One of the best parts about tradition is how it evolves through the generations but at its core remains the same. Family recipes can be substituted and altered, but even more important than the specific ingredients is the sentiment and memories that can’t be erased. This sweet potato dish has made regular appearances at our holiday meals, and one of the fondest memories is how we decide to experiment with the dish every time we make it. Whether we’re adding more marshmallows than you’d think physically possible or deciding to use roasted or candied pecans, it’s still the same sweet potato soufflé we associate with family and comfort.
Cooking with Pecans
While pecans may not be Virginia’s cash crop of choice, they have grown here for hundreds of years. George Washington himself was one of the first to grow “Louisiana nuts” (pecans) in Virginia at his Mt. Vernon home over 200 years ago. Pecans have the perfect buttery taste that complements the sweetness of the sweet potatoes in this soufflé. Just simply spread the pecans on top before baking. They roast beautifully without any extra steps. Or, you could even use candied pecans as a topping.
Storing Sweet Potatoes
To keep sweet potatoes tasting their best, avoid keeping them in the refrigerator. While the coolness seems like a good idea, the especially low temperature can actually produce an unpleasant taste and extra hard center. For sweet potatoes, less is really more. If kept in a cool, dark, well-ventilated space, they will be guaranteed to stay fresh and delicious for weeks.
Fluffy Sweet Potato Soufflé
- 3 lbs sweet potatoes (about 6 large or 9 medium size potatoes)
- 2 eggs
- 1 tsp salt
- 1 tbsp cinnamon
- 3/4 cup brown sugar
- 1/2 cup butter, melted
- pecan halves and/or miniature marshmallows (preference)
- Bring a large pot of water to a boil then add your washed sweet potatoes for about 30 minutes, or until cooked. You should be able to easily pierce the potato to the center with a fork.
- Immediately after the potatoes are cooked, remove from the hot water and place in an ice water bath. This should make the skin of the potatoes easy to remove with your fingers and simply slide off.
- Preheat your oven to 375 degrees, and have your casserole dish on hand. A 9x13-inch pan gives more surface area for topping if desired.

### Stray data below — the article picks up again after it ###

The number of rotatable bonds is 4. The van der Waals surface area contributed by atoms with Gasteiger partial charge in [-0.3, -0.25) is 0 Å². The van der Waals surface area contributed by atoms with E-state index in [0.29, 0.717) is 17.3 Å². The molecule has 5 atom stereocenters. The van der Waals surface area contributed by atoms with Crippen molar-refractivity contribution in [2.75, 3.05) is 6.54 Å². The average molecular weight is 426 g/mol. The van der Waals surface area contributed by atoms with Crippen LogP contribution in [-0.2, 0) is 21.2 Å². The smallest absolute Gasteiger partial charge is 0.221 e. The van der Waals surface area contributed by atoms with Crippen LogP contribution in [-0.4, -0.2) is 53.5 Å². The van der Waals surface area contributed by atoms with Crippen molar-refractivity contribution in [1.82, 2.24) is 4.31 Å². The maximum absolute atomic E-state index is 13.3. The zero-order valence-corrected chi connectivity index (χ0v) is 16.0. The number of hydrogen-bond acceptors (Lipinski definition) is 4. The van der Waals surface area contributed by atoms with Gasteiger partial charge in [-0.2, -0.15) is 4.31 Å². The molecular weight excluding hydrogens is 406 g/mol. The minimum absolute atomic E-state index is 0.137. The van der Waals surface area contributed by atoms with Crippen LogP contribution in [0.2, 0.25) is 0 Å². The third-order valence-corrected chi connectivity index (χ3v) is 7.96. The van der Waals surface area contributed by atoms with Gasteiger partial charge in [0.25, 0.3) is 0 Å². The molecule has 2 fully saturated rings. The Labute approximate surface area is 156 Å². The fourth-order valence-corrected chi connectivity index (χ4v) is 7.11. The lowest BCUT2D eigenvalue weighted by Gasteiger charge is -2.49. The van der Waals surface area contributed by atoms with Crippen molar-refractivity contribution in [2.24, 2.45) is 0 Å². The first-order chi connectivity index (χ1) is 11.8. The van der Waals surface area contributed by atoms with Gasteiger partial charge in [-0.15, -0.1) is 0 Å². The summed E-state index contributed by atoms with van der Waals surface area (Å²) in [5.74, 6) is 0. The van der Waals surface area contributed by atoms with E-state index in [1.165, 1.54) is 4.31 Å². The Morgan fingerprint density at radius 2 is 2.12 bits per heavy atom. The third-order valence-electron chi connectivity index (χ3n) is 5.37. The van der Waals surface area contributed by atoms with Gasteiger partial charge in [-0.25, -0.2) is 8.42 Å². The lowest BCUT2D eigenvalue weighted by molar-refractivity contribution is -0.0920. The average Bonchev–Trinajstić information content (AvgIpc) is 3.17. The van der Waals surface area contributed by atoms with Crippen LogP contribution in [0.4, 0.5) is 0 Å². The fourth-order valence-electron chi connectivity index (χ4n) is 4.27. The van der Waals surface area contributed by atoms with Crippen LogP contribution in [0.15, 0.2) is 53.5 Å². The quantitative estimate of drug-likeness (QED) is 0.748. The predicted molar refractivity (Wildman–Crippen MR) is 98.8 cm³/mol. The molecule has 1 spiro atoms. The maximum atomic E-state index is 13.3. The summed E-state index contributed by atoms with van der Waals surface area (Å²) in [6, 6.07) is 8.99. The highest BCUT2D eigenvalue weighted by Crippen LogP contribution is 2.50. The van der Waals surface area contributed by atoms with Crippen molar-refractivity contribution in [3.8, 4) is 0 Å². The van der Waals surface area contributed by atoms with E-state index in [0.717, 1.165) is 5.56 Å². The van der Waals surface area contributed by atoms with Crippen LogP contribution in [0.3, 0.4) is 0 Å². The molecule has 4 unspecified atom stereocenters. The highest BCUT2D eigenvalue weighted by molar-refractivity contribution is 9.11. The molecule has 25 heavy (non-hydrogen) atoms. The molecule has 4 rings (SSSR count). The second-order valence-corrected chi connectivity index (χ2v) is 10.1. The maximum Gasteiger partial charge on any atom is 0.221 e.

- Using a mixer or some muscle, combine the peeled sweet potatoes, eggs, salt and cinnamon until well combined and fluffy.
- Spread the sweet potato mixture into the pan, then add your pecans, brown sugar and then the melted butter on top. If adding marshmallows, simply spread them on top about three minutes before removing the soufflé from the oven, and keep a close eye on them to avoid burning.
- Bake for 25 minutes uncovered, then serve warm.
What to Pair with Sweet Potato Casseroles?
When pairing a wine with this sweet and slightly savory dish, the wine should have flavors of honey, nuts and candied fruit to help accentuate the flavors of the soufflé. A Petit Manseng would be the perfect pairing. Pearmund Cellars’ Petit Manseng features notes of mandarin orange, honeysuckle and lemon on the nose. Crisp acidity on the palate creates wonderful balance as it combines with flavors of apricot, pear and mango.
JENNIFER BRYERTON, our co-publisher, holds a masters degree in education and grew up in a family of farmers and storytellers. She enjoys visiting exquisite gardens and vineyards, cooking, travel and decor and time at home, where beehives and a chicken coop dot the lawn, and borders overflow with roses, peonies and lavender.
JANINE AQUINO has 30 years of business consulting and entrepreneur experience. Her focus lies in Agritourism—the grower, the producer. Having grown up in the Hudson Valley region of New York, on a small family vineyard, she learned grape growing, winemaking and distribution and is the 4th generation in her family to continue in the wine industry. While in NY, she studied food and wine pairings at the CIA and worked for a couple of wineries lining the Hudson River. She then received an opportunity to buy a boutique winery in Ohio, which she did and ran for 10 years. Opportunities were presented to her in VA to take the reins of a couple startup vineyards and fully develop them. After working with the wineries, she started Aquino Baron Consulting, an agritourism consulting company focused on wineries and cideries. She is a member of the Virginia Wineries Association, Virginia Vineyards Association and Shenandoah Valley Wine Trail, and sits on the Waynesboro Tourism Advisory Board.
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